This apart, more and more positions need employees to be highly collaborative, have rich expertise, independent thinking, and problem-solving skills. Employees are expected to live up to higher expectations with each year. Therefore, traditional performance appraisal processes are not inherently practical for the modern employee.


Getting ahead of the curve >>


“In the future, leaders and managers will move beyond just measuring employees’ outcomes and consider the context in which employees’ outcomes are achieved: their personal goals, the circumstances in which they work, the teams to which they belong and the type of work they complete” - Blakeley Hartfelder, Director, Gartner


While it may not be required to reinvent the wheel entirely when it comes to new performance management systems, the key is to adapt to current org and workforce requirements and adopt a context driven approach that leverages empathy, transparency, technology, and data to improve employee experience and business outcomes.


The best performing companies are shifting away from a rigid performance management system toward a more flexible approach that reinforces critical behaviours that matter every day and align individual work with organisational goals. Effective performance management includes going beyond a performance review and providing meaningful, real-time feedback. This ensures that employees have clear expectations and can achieve their maximum performance levels.


Performance Management in many future-focused organisations is moving towards customisation, flexibility, and agility. Following are some of the key changes that will be considered essential for any progressive performance management system.


Tailored Goals


Instead of having a top-down approach in setting SMART goals set annually, set flexible goals that allow format and timing to be tailored to the work and/or project-based. However, it is also unrealistic to establish goals that do not include personal goals and behavioural expectations. An employee’s personal aspirations/expectations need to be factored into goals to enable them to evaluate their own progress, while it is important to set behavioural expectations because the behaviours need to be aligned with the organisational value system, apart from assessing how the individual collaborates, communicates, and mentors others.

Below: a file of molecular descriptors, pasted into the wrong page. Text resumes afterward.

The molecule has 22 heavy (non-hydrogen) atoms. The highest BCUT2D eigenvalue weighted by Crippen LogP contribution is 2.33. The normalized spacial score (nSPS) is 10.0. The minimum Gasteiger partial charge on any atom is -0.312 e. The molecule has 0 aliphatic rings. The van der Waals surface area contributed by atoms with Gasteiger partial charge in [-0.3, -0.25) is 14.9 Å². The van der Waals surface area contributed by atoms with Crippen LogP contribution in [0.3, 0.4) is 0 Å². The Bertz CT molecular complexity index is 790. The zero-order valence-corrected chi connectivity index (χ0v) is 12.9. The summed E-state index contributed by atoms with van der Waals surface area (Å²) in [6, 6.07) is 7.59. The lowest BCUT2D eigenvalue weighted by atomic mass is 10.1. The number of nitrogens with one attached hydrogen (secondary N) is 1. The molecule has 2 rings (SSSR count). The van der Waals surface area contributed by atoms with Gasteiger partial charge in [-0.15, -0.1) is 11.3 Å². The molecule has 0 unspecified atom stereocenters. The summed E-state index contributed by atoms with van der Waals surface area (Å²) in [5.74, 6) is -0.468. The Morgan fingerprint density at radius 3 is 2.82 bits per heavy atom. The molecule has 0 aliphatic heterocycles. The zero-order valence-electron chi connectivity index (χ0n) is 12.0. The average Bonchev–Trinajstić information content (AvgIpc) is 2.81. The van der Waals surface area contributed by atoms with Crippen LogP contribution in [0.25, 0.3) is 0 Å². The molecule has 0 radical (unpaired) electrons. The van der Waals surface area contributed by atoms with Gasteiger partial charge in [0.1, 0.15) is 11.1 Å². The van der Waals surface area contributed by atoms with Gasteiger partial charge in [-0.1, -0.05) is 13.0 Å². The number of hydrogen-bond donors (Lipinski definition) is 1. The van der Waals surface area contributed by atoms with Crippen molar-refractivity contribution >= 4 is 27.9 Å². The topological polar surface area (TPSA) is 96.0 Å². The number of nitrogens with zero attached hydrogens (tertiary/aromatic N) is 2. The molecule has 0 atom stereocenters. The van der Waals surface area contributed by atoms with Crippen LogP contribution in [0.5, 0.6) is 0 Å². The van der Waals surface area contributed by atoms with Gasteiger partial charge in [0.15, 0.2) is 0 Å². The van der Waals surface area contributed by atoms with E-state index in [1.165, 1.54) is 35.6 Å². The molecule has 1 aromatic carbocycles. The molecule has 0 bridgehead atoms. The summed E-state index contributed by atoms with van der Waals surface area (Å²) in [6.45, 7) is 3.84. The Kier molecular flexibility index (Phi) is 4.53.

Decision Criteria


 9 out of 10 organisations worldwide link performance ratings to every other decision related to the employee. However, using different criteria for different decisions ensure ratings are fair, instead of using performance ratings as the basis of all talent decisions, compensation, and promotion. it is important to understand that the objective of any performance management system is primarily to ensure alignment with organization goals, objectives and value systems; while creating an ecosystem to maximise employee potential.


Performance Measures


Organisations are not about individual performance anymore. How an employee performs within a team and within an organisation is what defines success. Organisations that focus on team or project objectives perform far better than those that focus on individuals. As teams adjust where, when and how they collaborate in hybrid and distributed environments, team performance will emerge as a separate focus. However, empathy needs to be imbibed in healthy measure to ensure the human element is factored in.